There are enormous cultural differences in low and high context communication, in how to approach other people, how to say what is relevant, in body language, in direct and indirect communication styles as well as in values and norms. Officials who analysed the situation claimed that Arabs didn’t listen to them, that they spoke about irrelevant things, didn’t obey rules and threatened officials. Customer servants usually claim that Arabs don’t understand the meaning of the word “no”, they don’t get that it really means that “something is not possible”. They seem to think that they just have to explain longer and come back on the next day with bigger group and speak louder. According to my experience Arabs tend to use the same communication behavior over and over again in different situations in Estonia although they never reach their goals.

Arabic and Estonian cultures may be distinguished in terms of direct versus indirect communication styles. Estonian cultural preference is for clear and direct communication as evidenced by common expressions such as “Ära keeruta!” (Don’t beat around the bush), “Räägi asjast! (Get to the point). As we see from these two examples Estonians use even less words to express these phrases than English speakers which means that they really prefer to get to the point as quickly as possible without wasting time as that is how they feel when someone talks too much about “irrelevant” things. In high-context communication, (such as Arabic) much of the “burden of meaning” appears to fall on the listener. In low context cultures (such as Estonian), the burden to accurately and thoroughly convey the meaning in one’s spoken or written message appears to fall on the speaker (Hall, 1976). Estonians are not good in comprehending or following the real purpose of the indirect message and they perceive it as a waste of time. I have witnessed many conflicts that have aroused only because a person from another culture just talks to much and too long.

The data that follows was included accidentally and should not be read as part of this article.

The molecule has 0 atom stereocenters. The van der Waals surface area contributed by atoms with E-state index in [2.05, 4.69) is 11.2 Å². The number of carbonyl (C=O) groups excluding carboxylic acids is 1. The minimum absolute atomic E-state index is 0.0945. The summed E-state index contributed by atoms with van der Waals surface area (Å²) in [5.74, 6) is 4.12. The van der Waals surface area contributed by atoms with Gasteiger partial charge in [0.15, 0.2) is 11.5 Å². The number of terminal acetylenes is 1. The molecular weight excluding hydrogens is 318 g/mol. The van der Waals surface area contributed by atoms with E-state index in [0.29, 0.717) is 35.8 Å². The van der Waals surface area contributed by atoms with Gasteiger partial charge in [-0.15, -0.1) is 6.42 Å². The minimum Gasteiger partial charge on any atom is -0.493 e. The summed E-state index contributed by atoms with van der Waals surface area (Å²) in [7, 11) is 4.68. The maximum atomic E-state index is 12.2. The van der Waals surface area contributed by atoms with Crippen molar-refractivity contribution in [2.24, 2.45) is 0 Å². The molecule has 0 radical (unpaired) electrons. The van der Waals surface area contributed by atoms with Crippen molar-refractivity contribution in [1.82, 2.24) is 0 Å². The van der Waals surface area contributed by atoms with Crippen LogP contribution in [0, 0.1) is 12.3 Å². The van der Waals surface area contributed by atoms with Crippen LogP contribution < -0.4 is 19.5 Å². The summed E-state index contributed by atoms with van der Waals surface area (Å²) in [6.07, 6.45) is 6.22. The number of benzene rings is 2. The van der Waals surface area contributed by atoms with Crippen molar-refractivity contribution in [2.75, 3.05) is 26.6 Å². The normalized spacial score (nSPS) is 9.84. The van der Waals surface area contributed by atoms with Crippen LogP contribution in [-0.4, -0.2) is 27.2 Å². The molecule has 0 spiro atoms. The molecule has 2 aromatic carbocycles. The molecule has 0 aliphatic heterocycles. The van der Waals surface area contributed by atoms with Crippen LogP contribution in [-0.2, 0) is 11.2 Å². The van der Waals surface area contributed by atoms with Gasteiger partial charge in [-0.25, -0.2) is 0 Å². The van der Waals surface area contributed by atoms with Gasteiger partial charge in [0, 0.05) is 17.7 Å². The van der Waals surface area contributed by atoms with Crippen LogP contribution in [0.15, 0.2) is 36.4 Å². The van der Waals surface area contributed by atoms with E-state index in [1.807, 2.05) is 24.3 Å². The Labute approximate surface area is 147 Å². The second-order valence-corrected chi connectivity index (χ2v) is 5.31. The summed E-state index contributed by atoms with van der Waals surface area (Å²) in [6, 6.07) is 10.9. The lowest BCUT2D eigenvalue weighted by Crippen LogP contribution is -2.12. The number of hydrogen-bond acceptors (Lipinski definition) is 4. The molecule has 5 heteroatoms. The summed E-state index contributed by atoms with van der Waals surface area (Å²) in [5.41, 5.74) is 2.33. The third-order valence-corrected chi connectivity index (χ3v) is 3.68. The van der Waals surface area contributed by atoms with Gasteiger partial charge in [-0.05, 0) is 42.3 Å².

The direct style strives to represent facts accurately and avoids emotional overtones and suggestive allusions. Indirect communication style, which is more common among Arabs, is to the contrary, ambiguous and emotionally rich. The desire for precision is not as important as creating emotional resonance. For Estonians, it is difficult to grasp that speaking loudly and with a rising tone might show sincerity in other cultures and thus, they usually perceive it as aggressive and hostile behavior.

Although Arabs are considered as representatives of indirect communication style,the Arabic language seems to be in many ways much more direct than English or Estonian. For example, in Estonian you cannot say to someone “I want this!” or “You must do this!”. Instead, one often paraphrase it as a question or use conditional mood “Ma sooviksin… ” (I would like to have…), “Kas oleks võimalik/kas ma saaksin…? ” (Would it be possible/could I…?). In those cases Arabs tend to use according to the Arabic language structure quite direct approach which may shock officials, customer servants as well as all other people in Estonia because it sounds aggressive. In addition, like in the German language there are familiar and polite forms for saying “you” (Sina – Du, Teie – Sie) and in official communication context between strangers only the polite form is always used as it enables to keep distance and shows respect. This is definitely another reason why Estonians regard Arabs’ communication style as aggressive.